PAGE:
Thursday, June 29, 2006

Court rejects military tribunals

Court rejects military tribunals
The high court's 5-to-3 ruling Thursday scuttled US plans for Guantanamo detainees
By Warren Richey | Staff writer of The Christian Science Monitor
In a landmark decision restricting tahe president's powers during wartime, the US Supreme Court has dealt the Bush administration a severe blow in its push to prosecute terrorists in military tribunals. 

The court ruled 5-to-3 Thursday that Mr. Bush acted outside his authority when he ordered Al Qaeda suspects to stand trial before these specially organized military commissions. The ruling said that the commission process at Guantánamo Bay, Cuba, could not proceed without violating US military law and provisions of the Geneva Conventions. "The commission lacks power to proceed," writes Justice John Paul Stevens for the court majority.

President Bush said he would honor the decision in the case called Hamdan v. Rumsfeld, but do it in a way that did not jeopardize the safety of Americans.

"I want to find a way forward," Bush told reporters. "I would like there to be a way to return people from Guantánamo to their home countries, but some of these people need to be tried" in court.

Human-rights organizations praised the ruling as a step forward for the US, while administrtation supporters expressed concern.

"This is a very serious blow for the president," says Andrew McBride, a former federal prosecutor who filed a friend of the court brief in the case. "It takes a very narrow view of the president's authority."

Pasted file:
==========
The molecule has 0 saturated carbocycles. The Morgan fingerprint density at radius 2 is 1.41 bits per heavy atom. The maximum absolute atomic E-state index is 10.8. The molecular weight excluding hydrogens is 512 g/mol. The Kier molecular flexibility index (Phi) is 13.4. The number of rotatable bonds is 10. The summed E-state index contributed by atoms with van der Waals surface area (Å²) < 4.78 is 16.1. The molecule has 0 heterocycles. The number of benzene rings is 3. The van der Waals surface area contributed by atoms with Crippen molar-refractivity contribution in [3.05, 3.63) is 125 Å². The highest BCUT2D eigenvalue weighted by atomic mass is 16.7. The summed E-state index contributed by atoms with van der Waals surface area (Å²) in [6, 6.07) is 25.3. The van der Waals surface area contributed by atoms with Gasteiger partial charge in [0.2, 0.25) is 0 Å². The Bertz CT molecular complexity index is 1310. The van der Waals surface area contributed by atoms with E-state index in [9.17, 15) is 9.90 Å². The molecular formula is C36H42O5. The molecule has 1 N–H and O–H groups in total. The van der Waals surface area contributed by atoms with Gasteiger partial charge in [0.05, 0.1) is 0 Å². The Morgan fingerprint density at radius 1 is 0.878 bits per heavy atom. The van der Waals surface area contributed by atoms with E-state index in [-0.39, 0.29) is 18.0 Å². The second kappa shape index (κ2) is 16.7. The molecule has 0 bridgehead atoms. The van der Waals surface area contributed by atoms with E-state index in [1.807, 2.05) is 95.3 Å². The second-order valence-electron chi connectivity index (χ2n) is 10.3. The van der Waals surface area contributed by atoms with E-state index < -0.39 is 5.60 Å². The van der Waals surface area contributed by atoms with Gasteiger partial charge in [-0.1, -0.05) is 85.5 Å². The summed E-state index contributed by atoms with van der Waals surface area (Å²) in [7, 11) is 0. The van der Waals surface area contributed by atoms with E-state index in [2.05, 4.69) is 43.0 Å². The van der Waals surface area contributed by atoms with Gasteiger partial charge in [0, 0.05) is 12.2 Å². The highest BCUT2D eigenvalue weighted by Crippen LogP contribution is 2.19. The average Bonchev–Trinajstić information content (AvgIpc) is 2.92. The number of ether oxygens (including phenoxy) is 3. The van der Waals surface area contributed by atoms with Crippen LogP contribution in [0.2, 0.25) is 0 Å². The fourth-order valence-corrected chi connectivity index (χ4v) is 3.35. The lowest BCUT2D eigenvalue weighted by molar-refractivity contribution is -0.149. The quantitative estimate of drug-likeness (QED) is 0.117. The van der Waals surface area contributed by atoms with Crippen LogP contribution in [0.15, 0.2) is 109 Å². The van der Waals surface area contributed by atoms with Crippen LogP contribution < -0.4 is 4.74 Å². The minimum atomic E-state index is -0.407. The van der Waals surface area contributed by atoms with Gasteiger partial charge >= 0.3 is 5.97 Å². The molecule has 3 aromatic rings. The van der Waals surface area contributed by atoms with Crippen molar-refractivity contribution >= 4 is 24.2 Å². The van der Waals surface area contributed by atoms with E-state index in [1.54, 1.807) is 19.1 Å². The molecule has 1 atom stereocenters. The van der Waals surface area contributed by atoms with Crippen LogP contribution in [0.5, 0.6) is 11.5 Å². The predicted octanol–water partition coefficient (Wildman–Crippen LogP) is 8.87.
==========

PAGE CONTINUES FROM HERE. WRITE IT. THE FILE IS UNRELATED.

Thomas Wilner, a Washington, D.C., lawyer who represents several detainees at Guantánamo, said the ruling shows that presidents must act in accord with other branches of government. "It really reaffirms what courts have said from the beginning of the republic. That at times of crisis, the executive is not exempt from following the law," Mr. Wilner says.

The case sharply split the high court with six separate opinions covering 177 pages.

"The (Uniform Code of Military Justice) conditions the president's use of military commissions on compliance not only with the American common law of war, but also with the rest of the UCMJ itself," Justice Stevens writes. "The procedures that the government has decreed will govern (detainee Salim Ahmed) Hamdan's trial by commission violate these laws."

Joining Justice Stevens' opinion were Justices Anthony Kennedy, David Souter, Ruth Bader Ginsburg, and Stephen Breyer.

Justices Antonin Scalia, Clarence Thomas, and Samuel Alito dissented, saying the court lacked jurisdiction to take up the case. In a second dissent on the merits, Justice Thomas said the court owed the president "a heavy measure of deference."

"The court's evident belief that it is qualified to pass on the military necessity of the commander in chief's decision to employ a particular form of force against our enemies is so antithetical to our constitutional structure that it simply cannot got unanswered," Thomas writes.